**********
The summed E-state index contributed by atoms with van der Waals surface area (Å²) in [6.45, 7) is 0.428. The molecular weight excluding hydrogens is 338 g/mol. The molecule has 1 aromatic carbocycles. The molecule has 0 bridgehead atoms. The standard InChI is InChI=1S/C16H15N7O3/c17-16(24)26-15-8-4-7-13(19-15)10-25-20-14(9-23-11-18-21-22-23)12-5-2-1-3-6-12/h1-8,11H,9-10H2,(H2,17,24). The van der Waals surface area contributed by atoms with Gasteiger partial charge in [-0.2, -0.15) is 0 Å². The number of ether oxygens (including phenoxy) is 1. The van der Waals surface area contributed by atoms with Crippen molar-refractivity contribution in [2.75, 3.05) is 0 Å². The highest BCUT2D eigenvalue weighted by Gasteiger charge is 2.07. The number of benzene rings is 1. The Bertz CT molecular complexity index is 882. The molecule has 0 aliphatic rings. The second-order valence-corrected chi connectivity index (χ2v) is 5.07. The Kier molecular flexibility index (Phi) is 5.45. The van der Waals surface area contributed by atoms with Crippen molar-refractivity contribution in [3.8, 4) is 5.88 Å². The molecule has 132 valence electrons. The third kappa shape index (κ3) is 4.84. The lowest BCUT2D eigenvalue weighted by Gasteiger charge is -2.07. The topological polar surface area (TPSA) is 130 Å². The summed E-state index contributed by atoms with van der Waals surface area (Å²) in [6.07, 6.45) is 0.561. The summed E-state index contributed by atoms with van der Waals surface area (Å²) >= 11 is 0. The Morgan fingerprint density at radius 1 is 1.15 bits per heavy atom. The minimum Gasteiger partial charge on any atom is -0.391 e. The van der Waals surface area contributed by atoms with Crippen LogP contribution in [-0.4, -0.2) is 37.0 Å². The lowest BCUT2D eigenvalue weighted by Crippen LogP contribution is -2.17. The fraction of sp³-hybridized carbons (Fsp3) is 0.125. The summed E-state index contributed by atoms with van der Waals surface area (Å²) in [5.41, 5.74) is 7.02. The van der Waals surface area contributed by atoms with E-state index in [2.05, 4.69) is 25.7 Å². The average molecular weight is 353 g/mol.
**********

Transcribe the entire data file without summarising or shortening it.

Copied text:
The summed E-state index contributed by atoms with van der Waals surface area (Å²) in [6.45, 7) is 0.428. The molecular weight excluding hydrogens is 338 g/mol. The molecule has 1 aromatic carbocycles. The molecule has 0 bridgehead atoms. The standard InChI is InChI=1S/C16H15N7O3/c17-16(24)26-15-8-4-7-13(19-15)10-25-20-14(9-23-11-18-21-22-23)12-5-2-1-3-6-12/h1-8,11H,9-10H2,(H2,17,24). The van der Waals surface area contributed by atoms with Gasteiger partial charge in [-0.2, -0.15) is 0 Å². The number of ether oxygens (including phenoxy) is 1. The van der Waals surface area contributed by atoms with Crippen molar-refractivity contribution in [2.75, 3.05) is 0 Å². The highest BCUT2D eigenvalue weighted by Gasteiger charge is 2.07. The number of benzene rings is 1. The Bertz CT molecular complexity index is 882. The molecule has 0 aliphatic rings. The second-order valence-corrected chi connectivity index (χ2v) is 5.07. The Kier molecular flexibility index (Phi) is 5.45. The van der Waals surface area contributed by atoms with Crippen molar-refractivity contribution in [3.8, 4) is 5.88 Å². The molecule has 132 valence electrons. The third kappa shape index (κ3) is 4.84. The lowest BCUT2D eigenvalue weighted by Gasteiger charge is -2.07. The topological polar surface area (TPSA) is 130 Å². The summed E-state index contributed by atoms with van der Waals surface area (Å²) in [6.07, 6.45) is 0.561. The summed E-state index contributed by atoms with van der Waals surface area (Å²) >= 11 is 0. The Morgan fingerprint density at radius 1 is 1.15 bits per heavy atom. The minimum Gasteiger partial charge on any atom is -0.391 e. The van der Waals surface area contributed by atoms with Crippen LogP contribution in [-0.4, -0.2) is 37.0 Å². The lowest BCUT2D eigenvalue weighted by Crippen LogP contribution is -2.17. The fraction of sp³-hybridized carbons (Fsp3) is 0.125. The summed E-state index contributed by atoms with van der Waals surface area (Å²) in [5.41, 5.74) is 7.02. The van der Waals surface area contributed by atoms with E-state index in [2.05, 4.69) is 25.7 Å². The average molecular weight is 353 g/mol.